The new physician-in-chief of the MGH Department of Medicine has experience as a physician and as a researcher of medical decision-making and quality of care.
Katrina Armstrong’s first day on the job as Massachusetts General Hospital’s physician-in-chief of the Department of Medicine was April 15. She was in a meeting when two bombs exploded near the Boston Marathon finish line. As staff briefed her on the emergency plan, she was struck by the response — everyone knew what to do without being told. And everyone carried out their role with humility, acknowledging that their work was in service to the community.It was quite an introduction to Mass General.

“The experience demonstrated the extraordinary capabilities that exist at MGH,” Dr. Armstrong says. “It sets the charge for the Department of Medicine — to bring together the expertise, talent and commitment of our faculty, staff and trainees to care for our patients and communities now and in the future.”

“Now, we have the opportunity to bring the pieces back together to reassemble what it means to train a doctor, to move scientific discovery to patients and to take care of a patient across a lifespan,” Dr. Armstrong says.

Dr. Armstrong is leading the Department of Medicine, a department of 2,000 faculty members, making it the largest at Mass General. The department encompasses many clinical and research areas including cardiology, infectious diseases and primary care.

Lessons Learned in Leadership

She brings to the position her experiences as a physician and a researcher of medical decision-making and quality of care. She also arrives with lessons learned in previous leadership roles. Before coming to Mass General, Dr. Armstrong served as chief of the Division of General Medicine and professor of Medicine at the Perelman School of Medicine at the University of Pennsylvania. She also led the Penn Center for Innovation in Personalized Breast Cancer Screening program.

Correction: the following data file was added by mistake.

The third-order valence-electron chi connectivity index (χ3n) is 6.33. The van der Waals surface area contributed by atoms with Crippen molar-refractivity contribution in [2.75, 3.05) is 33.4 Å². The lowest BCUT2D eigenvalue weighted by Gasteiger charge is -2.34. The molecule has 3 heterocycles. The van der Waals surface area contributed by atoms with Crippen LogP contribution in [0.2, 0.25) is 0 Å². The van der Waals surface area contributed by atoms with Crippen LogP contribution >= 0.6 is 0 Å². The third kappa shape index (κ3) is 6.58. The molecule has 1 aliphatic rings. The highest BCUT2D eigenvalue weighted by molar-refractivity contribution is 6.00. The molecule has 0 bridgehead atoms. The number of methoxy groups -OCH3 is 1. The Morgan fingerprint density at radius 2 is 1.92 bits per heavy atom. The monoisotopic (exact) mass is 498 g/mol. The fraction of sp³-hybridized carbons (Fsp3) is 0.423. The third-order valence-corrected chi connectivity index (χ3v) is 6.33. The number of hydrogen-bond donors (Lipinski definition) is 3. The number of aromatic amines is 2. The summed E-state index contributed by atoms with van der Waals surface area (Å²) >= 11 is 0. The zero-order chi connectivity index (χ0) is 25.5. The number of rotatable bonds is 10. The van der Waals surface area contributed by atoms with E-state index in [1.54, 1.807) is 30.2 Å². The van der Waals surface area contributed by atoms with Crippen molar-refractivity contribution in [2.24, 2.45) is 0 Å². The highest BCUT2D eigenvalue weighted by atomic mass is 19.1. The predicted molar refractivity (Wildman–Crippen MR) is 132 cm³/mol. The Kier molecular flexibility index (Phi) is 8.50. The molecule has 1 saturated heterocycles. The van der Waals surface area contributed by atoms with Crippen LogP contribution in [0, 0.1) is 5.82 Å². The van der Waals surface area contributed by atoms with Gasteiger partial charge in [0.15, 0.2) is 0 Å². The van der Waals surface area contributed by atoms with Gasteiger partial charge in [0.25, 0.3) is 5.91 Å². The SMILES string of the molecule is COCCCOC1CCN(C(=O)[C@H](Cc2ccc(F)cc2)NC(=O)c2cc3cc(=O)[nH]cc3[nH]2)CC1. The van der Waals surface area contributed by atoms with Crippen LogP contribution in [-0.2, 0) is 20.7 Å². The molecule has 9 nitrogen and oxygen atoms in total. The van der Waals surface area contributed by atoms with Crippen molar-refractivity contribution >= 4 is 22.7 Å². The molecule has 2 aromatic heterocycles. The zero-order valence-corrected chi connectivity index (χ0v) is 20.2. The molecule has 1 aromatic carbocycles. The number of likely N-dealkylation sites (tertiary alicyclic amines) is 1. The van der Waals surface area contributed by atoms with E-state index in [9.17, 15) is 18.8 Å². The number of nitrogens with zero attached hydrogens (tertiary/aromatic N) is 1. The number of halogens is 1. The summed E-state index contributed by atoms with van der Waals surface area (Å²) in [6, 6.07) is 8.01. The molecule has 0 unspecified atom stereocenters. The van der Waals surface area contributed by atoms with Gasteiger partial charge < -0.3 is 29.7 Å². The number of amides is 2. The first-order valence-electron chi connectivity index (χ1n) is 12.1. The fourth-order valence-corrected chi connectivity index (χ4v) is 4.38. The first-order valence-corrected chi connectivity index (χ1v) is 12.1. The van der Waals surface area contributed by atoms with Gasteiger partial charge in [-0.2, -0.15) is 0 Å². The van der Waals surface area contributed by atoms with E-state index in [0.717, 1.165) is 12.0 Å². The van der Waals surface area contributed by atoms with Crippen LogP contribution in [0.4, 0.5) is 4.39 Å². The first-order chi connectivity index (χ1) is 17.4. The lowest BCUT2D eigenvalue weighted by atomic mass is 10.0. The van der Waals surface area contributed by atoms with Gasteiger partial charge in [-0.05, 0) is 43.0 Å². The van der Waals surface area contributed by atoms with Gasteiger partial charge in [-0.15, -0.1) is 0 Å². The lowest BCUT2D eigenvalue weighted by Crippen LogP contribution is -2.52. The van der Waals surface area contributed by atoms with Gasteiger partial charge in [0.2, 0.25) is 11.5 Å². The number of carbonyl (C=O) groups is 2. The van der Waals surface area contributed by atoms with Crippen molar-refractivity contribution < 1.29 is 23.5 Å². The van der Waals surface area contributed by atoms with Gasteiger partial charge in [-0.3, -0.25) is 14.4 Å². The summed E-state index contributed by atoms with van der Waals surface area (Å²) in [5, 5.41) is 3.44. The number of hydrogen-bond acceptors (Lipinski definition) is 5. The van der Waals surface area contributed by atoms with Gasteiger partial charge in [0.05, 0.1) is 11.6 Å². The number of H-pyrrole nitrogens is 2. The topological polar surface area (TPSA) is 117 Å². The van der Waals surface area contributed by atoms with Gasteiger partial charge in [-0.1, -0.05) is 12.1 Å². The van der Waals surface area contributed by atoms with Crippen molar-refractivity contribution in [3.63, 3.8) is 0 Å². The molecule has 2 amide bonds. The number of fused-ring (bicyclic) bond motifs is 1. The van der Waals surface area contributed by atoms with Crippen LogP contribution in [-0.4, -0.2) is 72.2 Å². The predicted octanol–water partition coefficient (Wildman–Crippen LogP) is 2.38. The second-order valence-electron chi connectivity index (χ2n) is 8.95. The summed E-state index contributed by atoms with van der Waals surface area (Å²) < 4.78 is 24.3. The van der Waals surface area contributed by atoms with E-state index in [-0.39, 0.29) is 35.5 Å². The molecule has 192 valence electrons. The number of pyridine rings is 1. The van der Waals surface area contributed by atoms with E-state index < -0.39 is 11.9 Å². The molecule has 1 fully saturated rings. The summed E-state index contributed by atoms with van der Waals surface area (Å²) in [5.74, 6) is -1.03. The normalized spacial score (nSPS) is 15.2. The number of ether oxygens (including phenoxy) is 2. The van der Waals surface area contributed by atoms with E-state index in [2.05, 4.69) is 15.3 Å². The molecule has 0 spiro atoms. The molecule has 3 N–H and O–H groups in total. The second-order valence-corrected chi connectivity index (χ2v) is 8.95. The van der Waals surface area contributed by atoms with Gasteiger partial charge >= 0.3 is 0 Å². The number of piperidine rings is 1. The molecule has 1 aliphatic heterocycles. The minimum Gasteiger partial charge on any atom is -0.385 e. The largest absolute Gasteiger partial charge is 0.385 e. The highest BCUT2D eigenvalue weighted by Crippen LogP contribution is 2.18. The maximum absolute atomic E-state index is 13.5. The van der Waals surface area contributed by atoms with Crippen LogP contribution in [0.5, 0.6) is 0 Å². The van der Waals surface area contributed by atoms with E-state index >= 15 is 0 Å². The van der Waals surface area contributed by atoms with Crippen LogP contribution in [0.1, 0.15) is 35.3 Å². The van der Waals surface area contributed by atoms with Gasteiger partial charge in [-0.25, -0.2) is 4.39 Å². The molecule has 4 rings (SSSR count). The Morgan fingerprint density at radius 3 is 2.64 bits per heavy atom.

Her goal is to “reassemble” medicine.

“Over the last several decades we have spent a lot of time taking medicine apart. We’ve disassembled science down to the smallest pieces of micro RNA or nanotechnology,” Dr. Armstrong says. “We’ve done the same, in many ways, in clinical care, with super subspecialists, and in education, with a focus on individual pieces of curriculum.”

As a result, she explains, academic medicine has learned more about human biology, clinical excellence and educational achievement. However, Dr. Armstrong says, society invests in academic medicine to reduce suffering and improve health. And, given the advances of the last several decades, there has never been a better time for academic medicine to deliver on that social contract.

Working to “Reassemble” Medicine

Dr. Armstrong joins an elite group of women who hold such appointments in the United States and is the first female to serve in this position at Mass General.

“Now, we have the opportunity to bring the pieces back together to reassemble what it means to train a doctor, to move scientific discovery to patients and to take care of a patient across a lifespan,” she says, adding that using resources more efficiently must happen at the same time.

Central to reassembling medicine is building trust. While finding ways to deliver medicine more efficiently is crucial, patients must know that medical decisions are made with their best interests in mind, Dr. Armstrong says. And the benefit of science must become evident at the bedside, so that the return on society’s investment is clear.

Dr. Armstrong joins an elite group of women who hold such appointments in the United States and is the first female to serve in this position at Mass General. After her appointment was announced, she received many emails from women and men, congratulating her on her accomplishments and sharing excitement about what they believe is a shift in opportunities in medical leadership for women.

“It was wonderful to receive that support,” Dr. Armstrong says.

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